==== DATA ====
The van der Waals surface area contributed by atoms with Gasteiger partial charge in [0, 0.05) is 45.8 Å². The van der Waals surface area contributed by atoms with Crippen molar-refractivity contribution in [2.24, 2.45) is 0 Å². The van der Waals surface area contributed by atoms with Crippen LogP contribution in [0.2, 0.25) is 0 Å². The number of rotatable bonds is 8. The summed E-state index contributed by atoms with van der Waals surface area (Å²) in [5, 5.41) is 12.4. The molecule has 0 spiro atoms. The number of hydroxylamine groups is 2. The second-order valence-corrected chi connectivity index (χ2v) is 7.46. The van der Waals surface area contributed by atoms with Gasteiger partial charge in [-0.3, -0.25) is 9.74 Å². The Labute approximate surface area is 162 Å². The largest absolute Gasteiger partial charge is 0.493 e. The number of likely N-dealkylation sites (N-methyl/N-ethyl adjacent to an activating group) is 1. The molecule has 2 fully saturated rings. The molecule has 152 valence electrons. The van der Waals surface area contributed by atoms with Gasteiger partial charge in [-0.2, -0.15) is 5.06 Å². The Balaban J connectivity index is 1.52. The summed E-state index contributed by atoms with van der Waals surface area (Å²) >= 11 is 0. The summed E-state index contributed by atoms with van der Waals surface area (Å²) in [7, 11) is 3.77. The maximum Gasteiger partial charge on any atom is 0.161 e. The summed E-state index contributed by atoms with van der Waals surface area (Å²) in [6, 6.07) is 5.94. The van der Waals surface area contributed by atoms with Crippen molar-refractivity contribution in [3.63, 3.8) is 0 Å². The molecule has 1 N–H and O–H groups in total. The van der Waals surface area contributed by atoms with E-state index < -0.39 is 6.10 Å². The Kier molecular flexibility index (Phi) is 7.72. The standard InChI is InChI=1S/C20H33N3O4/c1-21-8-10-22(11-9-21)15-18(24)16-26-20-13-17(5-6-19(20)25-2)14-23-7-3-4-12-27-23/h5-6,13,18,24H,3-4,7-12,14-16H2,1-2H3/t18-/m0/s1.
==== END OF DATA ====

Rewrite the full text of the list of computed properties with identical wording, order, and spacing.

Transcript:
The van der Waals surface area contributed by atoms with Gasteiger partial charge in [0, 0.05) is 45.8 Å². The van der Waals surface area contributed by atoms with Crippen molar-refractivity contribution in [2.24, 2.45) is 0 Å². The van der Waals surface area contributed by atoms with Crippen LogP contribution in [0.2, 0.25) is 0 Å². The number of rotatable bonds is 8. The summed E-state index contributed by atoms with van der Waals surface area (Å²) in [5, 5.41) is 12.4. The molecule has 0 spiro atoms. The number of hydroxylamine groups is 2. The second-order valence-corrected chi connectivity index (χ2v) is 7.46. The van der Waals surface area contributed by atoms with Gasteiger partial charge in [-0.3, -0.25) is 9.74 Å². The Labute approximate surface area is 162 Å². The largest absolute Gasteiger partial charge is 0.493 e. The number of likely N-dealkylation sites (N-methyl/N-ethyl adjacent to an activating group) is 1. The molecule has 2 fully saturated rings. The molecule has 152 valence electrons. The van der Waals surface area contributed by atoms with Gasteiger partial charge in [-0.2, -0.15) is 5.06 Å². The Balaban J connectivity index is 1.52. The summed E-state index contributed by atoms with van der Waals surface area (Å²) >= 11 is 0. The summed E-state index contributed by atoms with van der Waals surface area (Å²) in [7, 11) is 3.77. The maximum Gasteiger partial charge on any atom is 0.161 e. The summed E-state index contributed by atoms with van der Waals surface area (Å²) in [6, 6.07) is 5.94. The van der Waals surface area contributed by atoms with Crippen molar-refractivity contribution in [3.63, 3.8) is 0 Å². The molecule has 1 N–H and O–H groups in total. The van der Waals surface area contributed by atoms with E-state index < -0.39 is 6.10 Å². The Kier molecular flexibility index (Phi) is 7.72. The standard InChI is InChI=1S/C20H33N3O4/c1-21-8-10-22(11-9-21)15-18(24)16-26-20-13-17(5-6-19(20)25-2)14-23-7-3-4-12-27-23/h5-6,13,18,24H,3-4,7-12,14-16H2,1-2H3/t18-/m0/s1.